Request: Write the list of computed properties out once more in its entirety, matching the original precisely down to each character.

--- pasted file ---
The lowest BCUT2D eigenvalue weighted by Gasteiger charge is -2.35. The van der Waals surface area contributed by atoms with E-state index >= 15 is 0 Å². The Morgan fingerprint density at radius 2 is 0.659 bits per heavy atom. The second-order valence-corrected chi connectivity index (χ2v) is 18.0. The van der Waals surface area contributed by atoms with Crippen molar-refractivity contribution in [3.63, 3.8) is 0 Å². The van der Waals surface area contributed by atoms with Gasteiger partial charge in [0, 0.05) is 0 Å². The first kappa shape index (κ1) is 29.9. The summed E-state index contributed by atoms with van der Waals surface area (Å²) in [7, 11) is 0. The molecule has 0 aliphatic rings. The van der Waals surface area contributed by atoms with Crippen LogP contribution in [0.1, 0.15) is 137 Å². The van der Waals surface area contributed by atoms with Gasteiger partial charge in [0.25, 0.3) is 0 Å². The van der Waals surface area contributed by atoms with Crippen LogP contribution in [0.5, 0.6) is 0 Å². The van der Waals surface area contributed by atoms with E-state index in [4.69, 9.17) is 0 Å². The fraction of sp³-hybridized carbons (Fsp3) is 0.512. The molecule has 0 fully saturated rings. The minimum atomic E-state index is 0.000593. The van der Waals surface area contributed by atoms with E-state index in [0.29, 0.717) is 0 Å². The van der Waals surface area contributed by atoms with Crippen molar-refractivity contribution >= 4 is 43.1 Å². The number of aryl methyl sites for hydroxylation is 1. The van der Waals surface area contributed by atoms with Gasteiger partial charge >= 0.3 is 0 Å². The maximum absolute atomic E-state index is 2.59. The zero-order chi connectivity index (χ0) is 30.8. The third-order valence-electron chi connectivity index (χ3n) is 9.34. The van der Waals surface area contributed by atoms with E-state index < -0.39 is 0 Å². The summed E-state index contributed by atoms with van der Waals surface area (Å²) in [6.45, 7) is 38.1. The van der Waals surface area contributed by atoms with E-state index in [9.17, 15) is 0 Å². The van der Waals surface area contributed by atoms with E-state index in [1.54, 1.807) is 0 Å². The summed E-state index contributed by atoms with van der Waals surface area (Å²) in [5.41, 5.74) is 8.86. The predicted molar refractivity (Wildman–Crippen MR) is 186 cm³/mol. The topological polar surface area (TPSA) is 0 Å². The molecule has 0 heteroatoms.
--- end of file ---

The lowest BCUT2D eigenvalue weighted by Gasteiger charge is -2.35. The van der Waals surface area contributed by atoms with E-state index >= 15 is 0 Å². The Morgan fingerprint density at radius 2 is 0.659 bits per heavy atom. The second-order valence-corrected chi connectivity index (χ2v) is 18.0. The van der Waals surface area contributed by atoms with Crippen molar-refractivity contribution in [3.63, 3.8) is 0 Å². The van der Waals surface area contributed by atoms with Gasteiger partial charge in [0, 0.05) is 0 Å². The first kappa shape index (κ1) is 29.9. The summed E-state index contributed by atoms with van der Waals surface area (Å²) in [7, 11) is 0. The molecule has 0 aliphatic rings. The van der Waals surface area contributed by atoms with Crippen LogP contribution in [0.1, 0.15) is 137 Å². The van der Waals surface area contributed by atoms with Gasteiger partial charge in [0.25, 0.3) is 0 Å². The van der Waals surface area contributed by atoms with Crippen LogP contribution in [0.5, 0.6) is 0 Å². The van der Waals surface area contributed by atoms with E-state index in [4.69, 9.17) is 0 Å². The fraction of sp³-hybridized carbons (Fsp3) is 0.512. The molecule has 0 fully saturated rings. The minimum atomic E-state index is 0.000593. The van der Waals surface area contributed by atoms with E-state index in [0.29, 0.717) is 0 Å². The van der Waals surface area contributed by atoms with Crippen molar-refractivity contribution >= 4 is 43.1 Å². The number of aryl methyl sites for hydroxylation is 1. The van der Waals surface area contributed by atoms with Gasteiger partial charge >= 0.3 is 0 Å². The maximum absolute atomic E-state index is 2.59. The zero-order chi connectivity index (χ0) is 30.8. The third-order valence-electron chi connectivity index (χ3n) is 9.34. The van der Waals surface area contributed by atoms with E-state index < -0.39 is 0 Å². The summed E-state index contributed by atoms with van der Waals surface area (Å²) in [6.45, 7) is 38.1. The van der Waals surface area contributed by atoms with E-state index in [9.17, 15) is 0 Å². The van der Waals surface area contributed by atoms with E-state index in [1.54, 1.807) is 0 Å². The summed E-state index contributed by atoms with van der Waals surface area (Å²) in [5.41, 5.74) is 8.86. The predicted molar refractivity (Wildman–Crippen MR) is 186 cm³/mol. The topological polar surface area (TPSA) is 0 Å². The molecule has 0 heteroatoms.